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Procalcitonin values fail to track the presence of secondary bacterial infections in COVID-19 ICU Patients

Harte, Elsa, Kumarasamysarma, Sharuha, Phillips, Benjamin, Mackay, Olivia, Rashid, Zohra, Malikova, Natalya, Mukit, Abdullah, Ramachandran, Saraswathi, Biju, Anna, Brown, Kate, Watts, Rosie, Hodges, Charlie, Tuckwell, William, Wetherall, Nick, Breen, Henry, Price, Shannon and Szakmany, Tamas ORCID: 2023. Procalcitonin values fail to track the presence of secondary bacterial infections in COVID-19 ICU Patients. Antibiotics 12 (4) , 709. 10.3390/antibiotics12040709

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The development of secondary bacterial infections in COVID-19 patients has been associated with increased mortality and worse clinical outcomes. Consequently, many patients have received empirical antibiotic therapies with the potential to further exacerbate an ongoing antimicrobial resistance crisis. The pandemic has seen a rise in the use of procalcitonin testing to guide antimicrobial prescribing, although its value remains elusive. This single-centre retrospective study sought to analyse the efficacy of procalcitonin in identifying secondary infections in COVID-19 patients and evaluate the proportion of patients prescribed antibiotics to those with confirmed secondary infection. Inclusion criteria comprised patients admitted to the Grange University Hospital intensive care unit with SARS-CoV-2 infection throughout the second and third waves of the pandemic. Data collected included daily inflammatory biomarkers, antimicrobial prescriptions, and microbiologically proven secondary infections. There was no statistically significant difference between PCT, WBC, or CRP values in those with an infection versus those without. A total of 57.02% of patients had a confirmed secondary infection, with 80.2% prescribed antibiotics in Wave 2, compared to 44.07% with confirmed infection and 52.1% prescribed antibiotics in Wave 3. In conclusion, procalcitonin values failed to indicate the emergence of critical care-acquired infection in COVID-19 patients.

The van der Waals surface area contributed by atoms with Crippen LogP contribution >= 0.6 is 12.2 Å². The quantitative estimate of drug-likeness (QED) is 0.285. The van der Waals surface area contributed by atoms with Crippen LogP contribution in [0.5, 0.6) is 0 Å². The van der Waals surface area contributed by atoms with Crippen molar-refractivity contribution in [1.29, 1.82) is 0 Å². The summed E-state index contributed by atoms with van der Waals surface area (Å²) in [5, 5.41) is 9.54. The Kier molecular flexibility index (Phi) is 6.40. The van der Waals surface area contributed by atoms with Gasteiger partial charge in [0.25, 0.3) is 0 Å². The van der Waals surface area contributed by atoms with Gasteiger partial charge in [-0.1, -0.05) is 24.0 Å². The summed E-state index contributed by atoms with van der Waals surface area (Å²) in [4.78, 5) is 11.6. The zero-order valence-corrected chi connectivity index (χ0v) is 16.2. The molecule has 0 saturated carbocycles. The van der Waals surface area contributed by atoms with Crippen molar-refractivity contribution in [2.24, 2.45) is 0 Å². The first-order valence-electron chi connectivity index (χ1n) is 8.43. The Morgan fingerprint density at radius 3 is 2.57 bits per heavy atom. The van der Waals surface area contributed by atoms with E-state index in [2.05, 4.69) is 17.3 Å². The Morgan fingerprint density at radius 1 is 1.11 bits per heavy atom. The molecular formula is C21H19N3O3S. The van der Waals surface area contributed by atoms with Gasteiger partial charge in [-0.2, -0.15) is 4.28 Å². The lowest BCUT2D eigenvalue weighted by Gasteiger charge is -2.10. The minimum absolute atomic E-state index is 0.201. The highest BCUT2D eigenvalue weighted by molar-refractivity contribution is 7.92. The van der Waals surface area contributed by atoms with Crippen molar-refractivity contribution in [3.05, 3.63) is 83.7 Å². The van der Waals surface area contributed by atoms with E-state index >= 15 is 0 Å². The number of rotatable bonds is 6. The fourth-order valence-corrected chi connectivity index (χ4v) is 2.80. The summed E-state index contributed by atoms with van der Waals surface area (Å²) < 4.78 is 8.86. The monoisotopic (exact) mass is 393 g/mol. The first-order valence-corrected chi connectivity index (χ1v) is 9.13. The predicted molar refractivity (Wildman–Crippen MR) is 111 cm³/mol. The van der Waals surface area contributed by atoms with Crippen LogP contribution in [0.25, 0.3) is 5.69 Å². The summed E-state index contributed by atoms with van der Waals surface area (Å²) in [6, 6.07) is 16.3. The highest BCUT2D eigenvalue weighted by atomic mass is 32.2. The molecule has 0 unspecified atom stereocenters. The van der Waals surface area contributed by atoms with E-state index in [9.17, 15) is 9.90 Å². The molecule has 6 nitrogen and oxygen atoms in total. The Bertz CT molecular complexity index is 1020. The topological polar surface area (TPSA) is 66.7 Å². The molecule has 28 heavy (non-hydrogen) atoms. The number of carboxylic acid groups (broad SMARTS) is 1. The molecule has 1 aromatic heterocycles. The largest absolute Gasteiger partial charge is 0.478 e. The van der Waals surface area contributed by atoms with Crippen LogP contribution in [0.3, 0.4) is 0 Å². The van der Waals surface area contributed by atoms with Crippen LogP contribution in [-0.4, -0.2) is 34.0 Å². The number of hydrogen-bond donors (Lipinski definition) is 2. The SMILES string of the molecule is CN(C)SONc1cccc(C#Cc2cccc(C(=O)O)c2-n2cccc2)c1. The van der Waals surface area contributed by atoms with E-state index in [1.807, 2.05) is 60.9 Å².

Item Type: Article
Date Type: Published Online
Status: Published
Schools: Medicine
ISSN: 20796382
Date of First Compliant Deposit: 4 May 2023
Date of Acceptance: 3 April 2023
Last Modified: 05 May 2023 10:13

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